Newton lives. I know we like to think we’re past all that mechanistic thinking, but just because the universe has (also) become relativistic and quantum, that doesn’t mean that everything else just fades away into falsehood. His second law of motion, as it turns out, applies not only to objects moving through space, it applies to thoughts and ideas as well (which in some schools of thoughts are considered things, and, as such, would naturally be subject to the same laws as are other things, like billiard balls or cars or stars. It has long fascinated me that the more globalized; that is to say, the more homogenized, our world becomes, the more areas and ethnic groups want autonomy; the more irrelevant the nation-state proves itself to be, the more those groups and regions strive to become one. It is the same, I believe, with our own experience, our yearnings for connection: the more we want it, the harder it seems to be to find. There’s an old Zen story about gathering sand: the harder you try to grab hold of it, the less you end up with; you get a lot more into a gentle cupped hand than into a clenched fist. And so, when we relax, we encounter. It’s just how the universe works.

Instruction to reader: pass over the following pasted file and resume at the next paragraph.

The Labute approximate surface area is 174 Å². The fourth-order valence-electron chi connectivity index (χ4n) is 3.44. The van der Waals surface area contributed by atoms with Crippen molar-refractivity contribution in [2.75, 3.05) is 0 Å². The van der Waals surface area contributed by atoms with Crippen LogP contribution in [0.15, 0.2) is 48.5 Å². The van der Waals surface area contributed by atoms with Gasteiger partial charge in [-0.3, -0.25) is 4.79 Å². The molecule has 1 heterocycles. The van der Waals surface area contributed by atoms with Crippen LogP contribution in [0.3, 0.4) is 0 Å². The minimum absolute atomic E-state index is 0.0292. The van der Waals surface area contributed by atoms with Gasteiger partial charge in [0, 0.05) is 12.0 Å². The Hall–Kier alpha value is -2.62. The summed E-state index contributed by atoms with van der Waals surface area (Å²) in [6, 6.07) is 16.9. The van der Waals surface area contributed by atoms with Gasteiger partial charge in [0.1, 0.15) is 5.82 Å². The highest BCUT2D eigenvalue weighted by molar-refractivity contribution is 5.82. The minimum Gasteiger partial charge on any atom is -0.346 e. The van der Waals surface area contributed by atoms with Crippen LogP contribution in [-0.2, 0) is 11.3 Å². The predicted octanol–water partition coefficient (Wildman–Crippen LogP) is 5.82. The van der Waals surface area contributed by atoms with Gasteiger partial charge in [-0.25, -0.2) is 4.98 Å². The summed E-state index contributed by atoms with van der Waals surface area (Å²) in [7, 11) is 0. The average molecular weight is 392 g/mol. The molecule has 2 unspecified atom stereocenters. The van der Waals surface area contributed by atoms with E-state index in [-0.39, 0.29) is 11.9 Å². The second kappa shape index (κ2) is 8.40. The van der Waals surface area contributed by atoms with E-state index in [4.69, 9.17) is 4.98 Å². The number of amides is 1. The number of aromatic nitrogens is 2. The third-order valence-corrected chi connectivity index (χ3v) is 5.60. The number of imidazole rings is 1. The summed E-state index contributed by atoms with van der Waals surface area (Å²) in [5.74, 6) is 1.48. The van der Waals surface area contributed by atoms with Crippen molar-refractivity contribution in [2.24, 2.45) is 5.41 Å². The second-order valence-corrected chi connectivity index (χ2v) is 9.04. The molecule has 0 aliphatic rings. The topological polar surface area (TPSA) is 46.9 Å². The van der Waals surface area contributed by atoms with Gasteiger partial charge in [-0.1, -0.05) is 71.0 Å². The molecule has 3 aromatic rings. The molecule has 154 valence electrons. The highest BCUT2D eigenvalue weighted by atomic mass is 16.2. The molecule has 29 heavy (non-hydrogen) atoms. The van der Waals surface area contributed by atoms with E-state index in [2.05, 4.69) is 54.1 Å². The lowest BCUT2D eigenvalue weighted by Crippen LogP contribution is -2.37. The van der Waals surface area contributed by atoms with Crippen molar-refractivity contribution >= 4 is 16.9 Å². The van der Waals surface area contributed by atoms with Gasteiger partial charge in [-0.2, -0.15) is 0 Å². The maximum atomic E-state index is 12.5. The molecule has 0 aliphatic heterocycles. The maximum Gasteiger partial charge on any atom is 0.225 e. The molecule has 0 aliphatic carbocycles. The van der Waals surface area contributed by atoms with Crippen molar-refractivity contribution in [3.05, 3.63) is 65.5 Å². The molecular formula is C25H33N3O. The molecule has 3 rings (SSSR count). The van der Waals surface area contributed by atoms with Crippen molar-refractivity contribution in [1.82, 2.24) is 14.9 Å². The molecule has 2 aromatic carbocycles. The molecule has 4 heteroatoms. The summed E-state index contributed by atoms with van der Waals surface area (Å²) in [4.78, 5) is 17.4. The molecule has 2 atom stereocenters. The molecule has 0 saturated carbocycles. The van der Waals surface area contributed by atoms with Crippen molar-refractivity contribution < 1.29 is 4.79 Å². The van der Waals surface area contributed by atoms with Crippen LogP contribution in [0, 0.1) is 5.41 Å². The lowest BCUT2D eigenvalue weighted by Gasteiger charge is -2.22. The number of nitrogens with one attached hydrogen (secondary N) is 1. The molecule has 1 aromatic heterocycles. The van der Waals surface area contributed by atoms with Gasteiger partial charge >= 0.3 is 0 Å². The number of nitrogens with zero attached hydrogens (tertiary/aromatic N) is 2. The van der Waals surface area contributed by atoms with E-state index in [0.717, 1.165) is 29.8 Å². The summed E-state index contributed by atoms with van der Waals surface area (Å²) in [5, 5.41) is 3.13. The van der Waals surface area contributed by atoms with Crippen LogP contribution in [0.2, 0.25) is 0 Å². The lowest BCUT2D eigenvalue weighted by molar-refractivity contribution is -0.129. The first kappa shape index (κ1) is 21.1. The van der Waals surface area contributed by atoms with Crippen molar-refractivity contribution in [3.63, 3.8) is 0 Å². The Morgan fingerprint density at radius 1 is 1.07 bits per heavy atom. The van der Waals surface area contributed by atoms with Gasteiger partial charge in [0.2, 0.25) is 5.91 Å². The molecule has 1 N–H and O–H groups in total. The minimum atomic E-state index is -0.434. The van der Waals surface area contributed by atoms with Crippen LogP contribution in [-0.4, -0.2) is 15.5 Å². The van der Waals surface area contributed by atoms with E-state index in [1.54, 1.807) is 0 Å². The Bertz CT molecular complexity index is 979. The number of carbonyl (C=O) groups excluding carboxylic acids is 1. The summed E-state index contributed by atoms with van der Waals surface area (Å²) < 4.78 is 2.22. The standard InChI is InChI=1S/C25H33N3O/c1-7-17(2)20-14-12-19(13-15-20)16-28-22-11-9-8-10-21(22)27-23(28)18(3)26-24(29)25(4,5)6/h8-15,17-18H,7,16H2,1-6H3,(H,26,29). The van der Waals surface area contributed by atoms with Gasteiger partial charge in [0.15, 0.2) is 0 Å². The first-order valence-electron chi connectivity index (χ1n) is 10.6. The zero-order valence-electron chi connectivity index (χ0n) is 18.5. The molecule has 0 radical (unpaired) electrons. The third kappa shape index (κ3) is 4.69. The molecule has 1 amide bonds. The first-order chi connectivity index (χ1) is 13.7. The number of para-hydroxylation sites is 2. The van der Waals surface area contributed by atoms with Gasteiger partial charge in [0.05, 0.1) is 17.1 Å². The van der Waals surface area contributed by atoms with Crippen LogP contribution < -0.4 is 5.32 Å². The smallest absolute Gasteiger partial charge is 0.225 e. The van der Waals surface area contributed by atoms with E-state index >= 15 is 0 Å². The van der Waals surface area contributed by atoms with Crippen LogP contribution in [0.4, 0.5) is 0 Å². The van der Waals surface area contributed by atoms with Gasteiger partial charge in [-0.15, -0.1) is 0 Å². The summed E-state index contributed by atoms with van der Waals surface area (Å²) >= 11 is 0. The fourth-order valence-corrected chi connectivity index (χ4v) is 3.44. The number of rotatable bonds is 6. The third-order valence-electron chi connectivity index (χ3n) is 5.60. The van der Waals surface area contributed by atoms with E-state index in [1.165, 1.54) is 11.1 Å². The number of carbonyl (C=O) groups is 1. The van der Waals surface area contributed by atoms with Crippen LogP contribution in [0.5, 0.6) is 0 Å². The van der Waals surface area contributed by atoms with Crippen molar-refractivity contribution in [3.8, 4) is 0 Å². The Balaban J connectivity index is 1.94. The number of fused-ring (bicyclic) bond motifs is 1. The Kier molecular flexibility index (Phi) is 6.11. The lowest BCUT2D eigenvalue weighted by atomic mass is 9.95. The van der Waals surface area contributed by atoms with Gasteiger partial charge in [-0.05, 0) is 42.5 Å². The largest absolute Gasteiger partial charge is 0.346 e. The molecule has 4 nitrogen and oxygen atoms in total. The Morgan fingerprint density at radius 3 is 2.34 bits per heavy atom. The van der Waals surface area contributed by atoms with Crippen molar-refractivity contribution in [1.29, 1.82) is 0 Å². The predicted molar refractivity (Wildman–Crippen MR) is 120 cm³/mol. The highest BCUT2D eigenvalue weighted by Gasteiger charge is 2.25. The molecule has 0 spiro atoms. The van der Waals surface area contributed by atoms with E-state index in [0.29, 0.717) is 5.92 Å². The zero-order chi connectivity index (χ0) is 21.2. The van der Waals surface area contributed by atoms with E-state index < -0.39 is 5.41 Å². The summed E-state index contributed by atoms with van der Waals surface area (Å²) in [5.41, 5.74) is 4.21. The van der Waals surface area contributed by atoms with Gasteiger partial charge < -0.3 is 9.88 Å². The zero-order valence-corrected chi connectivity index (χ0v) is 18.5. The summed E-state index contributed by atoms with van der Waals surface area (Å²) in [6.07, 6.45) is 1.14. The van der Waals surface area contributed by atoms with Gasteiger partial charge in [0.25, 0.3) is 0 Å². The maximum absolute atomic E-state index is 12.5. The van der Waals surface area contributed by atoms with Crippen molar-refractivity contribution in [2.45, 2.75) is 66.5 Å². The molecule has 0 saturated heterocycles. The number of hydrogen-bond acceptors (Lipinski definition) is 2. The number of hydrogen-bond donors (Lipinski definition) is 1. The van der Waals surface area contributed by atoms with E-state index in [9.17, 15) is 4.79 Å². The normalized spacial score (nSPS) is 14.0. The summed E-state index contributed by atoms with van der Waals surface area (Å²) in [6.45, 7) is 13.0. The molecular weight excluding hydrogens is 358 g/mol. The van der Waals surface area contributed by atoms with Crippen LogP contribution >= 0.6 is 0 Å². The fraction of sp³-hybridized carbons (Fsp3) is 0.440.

I’m certainly glad you mentioned what I believe to be is the most profound and insightful thing that Gebser ever said/wrote: “In the end, everything is simple.” I’m reminded of the story of HIllel, the first-century BCE rabbi, who was asked by a gentile thinking of converting to Judaism, to explain the Torah (the Law) to him while standing on one leg. Hillel replied, “What is hateful to you, do not do to your neighbor. That is the whole Torah; the rest is commentary–go and study it!” It is not only the Zen-like quality of the tale that is so attractive, it is the elegant simplicity of his answer that moves me most. What he say, of course, is the Jewish version of what we know in the Christian world as the Golden Rule (the real one, that is, not the cynical version that goes, “he who has the gold rules”). Oddly enough, the Golden Rule, the one about engaging and interacting with others – any others, not just one’s own, if you will (this was clarified quite brilliantly in the story of the Good Samaritan), is the only principle, admonishment, “rule” – whatever you want to call it – that appears in every world religion. It is, regardless of assumptions, presuppositions, mythology, dogma or creed, the one “feature” common to them all. It is something all of them share. To make things even better, even atheists have their own version. Sure, there’s Kant’s Categorical Imperative for the brainiacs, but I find the Australian comedian Jim Jefferies summed it up for Everyman best: “try not to be an asshole.” How simple can you get? It doesn’t get any simpler than that; and apparently, the whole planet agrees – with the sentiment, and the simplicity.